Use remaining days of summer to get kids on track for quick-start school success

How many of us can remember something we learned three months ago if we haven’t been practicing it since then? The dog days of summer will soon give way to earlier wake-up calls, timed tests, and whiteboard lessons. Are your kids ready to rock a new school year?

Summer brain drain, sometimes also called summer slide, is a phrase describing the loss of skills that many kids experience over their extended school vacation. A 2013 Huffington Post article by Rebecca Klein reported on a survey from the National Summer Learning Association (NSLA), which confirmed that teachers spend significant time re-teaching material “due to summer learning loss.”  The survey was based on answers from 500 teachers, and it found that “66 percent teachers have to spend three to four weeks re-teaching students course material at the beginning of the year, while 24 percent of teachers spend at least five to six weeks re-teaching material from the previous school year.”

Earlier this month Sarah Levin Allen, assistant professor of psychology at Philadelphia College of Osteopathic Medicine, wrote a post titled “Help Your Kids Avoid the Summer Brain Drain” for the “Healthy Kids” blog at Philly.com. In it she reports that “Research shows that students return to school about one month behind, academically.” Some other researchers have concluded the loss can be even greater—two or three months.

Whatever the potential backward momentum, Allen offers some quick and easy tips for avoiding or reducing this loss, including incorporating learning into everyday situations, such as asking your child how many pizzas to order to make sure everyone at an event gets 3 slices.

Other types of “assignments” can sharpen multiple skills at once. For example, choose an object that can be described by a variety of senses, such as a pet, a video, or food. Ask your child to list words that describe the item. For instance, the words “sandy,” “breezy,” and “seagulls” can describe the beach. Then have your child write a descriptive paragraph using the words on the list. Encourage using an interesting introductory sentence and avoiding repetition of the same sentence structure.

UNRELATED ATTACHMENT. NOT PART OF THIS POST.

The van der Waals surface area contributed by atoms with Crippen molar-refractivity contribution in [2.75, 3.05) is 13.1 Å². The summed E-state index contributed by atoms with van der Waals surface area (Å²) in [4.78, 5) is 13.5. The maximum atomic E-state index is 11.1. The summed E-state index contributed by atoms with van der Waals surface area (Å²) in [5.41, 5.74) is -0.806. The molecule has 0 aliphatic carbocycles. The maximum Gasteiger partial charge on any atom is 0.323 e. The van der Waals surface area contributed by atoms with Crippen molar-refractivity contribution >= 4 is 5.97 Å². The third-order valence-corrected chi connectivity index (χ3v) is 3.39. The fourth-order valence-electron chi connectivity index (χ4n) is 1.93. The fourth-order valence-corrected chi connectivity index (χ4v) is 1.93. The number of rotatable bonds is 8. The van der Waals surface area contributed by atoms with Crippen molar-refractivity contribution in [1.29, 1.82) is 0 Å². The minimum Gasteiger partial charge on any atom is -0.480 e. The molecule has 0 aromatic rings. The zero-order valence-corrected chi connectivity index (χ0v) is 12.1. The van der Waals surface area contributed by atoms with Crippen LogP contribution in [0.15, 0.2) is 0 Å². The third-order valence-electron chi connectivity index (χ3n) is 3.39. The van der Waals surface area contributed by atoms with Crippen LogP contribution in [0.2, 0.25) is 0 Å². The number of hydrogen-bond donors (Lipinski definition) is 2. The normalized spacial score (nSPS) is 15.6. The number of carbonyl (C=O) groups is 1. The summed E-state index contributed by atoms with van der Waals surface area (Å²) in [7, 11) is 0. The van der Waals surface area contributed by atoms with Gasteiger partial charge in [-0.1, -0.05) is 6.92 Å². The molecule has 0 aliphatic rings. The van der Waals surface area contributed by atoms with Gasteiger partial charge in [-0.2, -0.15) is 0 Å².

Supplementary learning tools can also be helpful. For some fun math review that includes game activity try Math 1-2 Flash Card 4-Pack, with its focus on addition and subtraction or Math 3-4 Flash Card 4-Pack, which emphasizes multiplication and division. For a different kind of practice, Multiplication & Division Flash Action, available as Windows Download, Android App, Mac App, and iPad app, gives kids in middle grades playful review of these skills to build a solid foundation for higher-level math.

If spelling was a challenge last year, kids can similarly work on those skills in their favored format. For example, Spelling 1-2 is available in a software and workbook combo, Android app, iPad app, Mac app, or Windows download. It includes over 2,000 first and second grade level words, plus personal spelling lists that can be added during play.

But summer is still summer. Allen emphasizes that “Simply spending time with family or friends can foster social and emotional growth. Through play, kids learn how to get along, structure their own activities, and regulate their own emotions. It's essential to healthy brain growth and development.”

Let summer play out in all its natural best. Keep chilling, but also help kids get ready for a new school year by brushing up on skills that may likely have grown as hazy as a hot, humid, late-summer afternoon.